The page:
Shawn Achor outlines some simple habits in his book The Happiness Advantage, which I recommend. Another great free resource is the Greater Good in Action website by the University of California, Berkeley. Have a look, and experiment with some of the practices.

I’ll briefly share some practical, quick and easy things you can do to build happiness habits. If you already know and do things I cover here, great! Take a moment to reflect and see if there’s something to refine.

Take a Breath

Breathing is one of the most basic things we do continuously every day, but many of us don’t pay too much attention to what’s going on. Breathing is life. It’s key to our overall health, and how we breathe has a big impact on our brain and nervous system.

There’s plenty of ancient and Indigenous knowledge on using breathing for a positive impact on body and mind. Over the past decade or two, more and more studies have been done to understand how our breathing impacts our brains. A 2017 study showed several brain regions linked to emotion, attention, and body awareness are activated when we pay attention to our breath.

Focusing on and changing our breathing patterns is a simple but powerful tool to calm our brain – it literally changes our brain chemistry. These breathing exercises are called breathwork, and there are many different methods. The thing most have in common is they get you to bring your attention to your breath, taking slow, deep breaths – using your diaphragm, the large muscle located below your lungs.

What are the benefits of this practice? Deep breathing stimulates the parasympathetic nervous system – which helps us move from being stressed to relaxed. Studies have found a wide range of benefits, including reduced anxiety, a lower heart rate and blood pressure, better sleep, increased focus, and improved memory.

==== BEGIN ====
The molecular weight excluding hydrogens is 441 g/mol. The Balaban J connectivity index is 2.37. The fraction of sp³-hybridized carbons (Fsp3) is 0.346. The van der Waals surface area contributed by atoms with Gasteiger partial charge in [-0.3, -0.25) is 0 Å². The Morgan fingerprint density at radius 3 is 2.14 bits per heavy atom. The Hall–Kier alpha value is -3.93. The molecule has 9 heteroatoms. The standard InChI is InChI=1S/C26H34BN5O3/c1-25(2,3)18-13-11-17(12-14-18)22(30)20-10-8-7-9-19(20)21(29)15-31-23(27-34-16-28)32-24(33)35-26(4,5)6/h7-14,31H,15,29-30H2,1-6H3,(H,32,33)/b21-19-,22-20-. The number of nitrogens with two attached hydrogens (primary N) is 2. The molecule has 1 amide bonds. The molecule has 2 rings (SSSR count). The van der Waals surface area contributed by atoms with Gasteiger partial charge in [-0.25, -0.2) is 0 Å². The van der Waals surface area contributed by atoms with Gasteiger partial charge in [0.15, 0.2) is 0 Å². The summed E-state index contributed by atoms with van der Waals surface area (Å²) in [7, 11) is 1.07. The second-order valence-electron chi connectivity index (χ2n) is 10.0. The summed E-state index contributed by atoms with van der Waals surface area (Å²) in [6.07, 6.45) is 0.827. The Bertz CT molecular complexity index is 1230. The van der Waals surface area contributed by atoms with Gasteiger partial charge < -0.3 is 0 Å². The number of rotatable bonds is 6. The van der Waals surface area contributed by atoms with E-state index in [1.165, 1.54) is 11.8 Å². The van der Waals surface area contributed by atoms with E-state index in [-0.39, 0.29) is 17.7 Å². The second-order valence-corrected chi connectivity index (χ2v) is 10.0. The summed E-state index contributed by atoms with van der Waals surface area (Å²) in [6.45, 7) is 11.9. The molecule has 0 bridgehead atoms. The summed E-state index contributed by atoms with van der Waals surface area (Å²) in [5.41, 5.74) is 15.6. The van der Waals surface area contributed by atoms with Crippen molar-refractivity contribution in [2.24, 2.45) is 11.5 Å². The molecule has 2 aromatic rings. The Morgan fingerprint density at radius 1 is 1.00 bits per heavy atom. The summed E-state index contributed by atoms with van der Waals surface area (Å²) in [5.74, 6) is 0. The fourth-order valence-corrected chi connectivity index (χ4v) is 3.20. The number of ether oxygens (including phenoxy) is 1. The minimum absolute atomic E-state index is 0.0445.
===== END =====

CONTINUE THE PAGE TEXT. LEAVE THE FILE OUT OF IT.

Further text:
We’re often juggling multiple competing priorities, and it can be a challenge to carve out the time and headspace to focus on the work we need to do. I find taking a moment to breathe is a good way to consciously change gears and turn off distractions at the start of a working session.

Take Action with a Simple Deep Breathing Exercise

There are many breathing methods, and you might find they affect you differently – feel free to experiment. What’s the best one to use? I’d say it’s the one you’ll use and stick with. Don’t get distracted by trying to find the perfect method. Just start.

Getting Started

I recommend starting your work sessions with a simple breathing exercise as a way to help get your brain into positive.

If you have a breathing technique you already use and already have a routine, continue with that.

If this is new to you or not something you’re really into, all I ask is that you experiment with it for a week. If it’s working for you, you’ll want to continue – if it’s not, don’t push it.

This exercise is as simple as doing a couple of minutes of breathing.

It’s best to choose a place where you feel comfortable and stable. An office chair is pretty good.

The Exercise

Breathe in through your nose – and feel your belly fill with air.

Breathe out with your lips slightly apart – and feel your belly lower.

Focus on the breath coming in slowly… and going out slowly. You might want to close your eyes while you do this.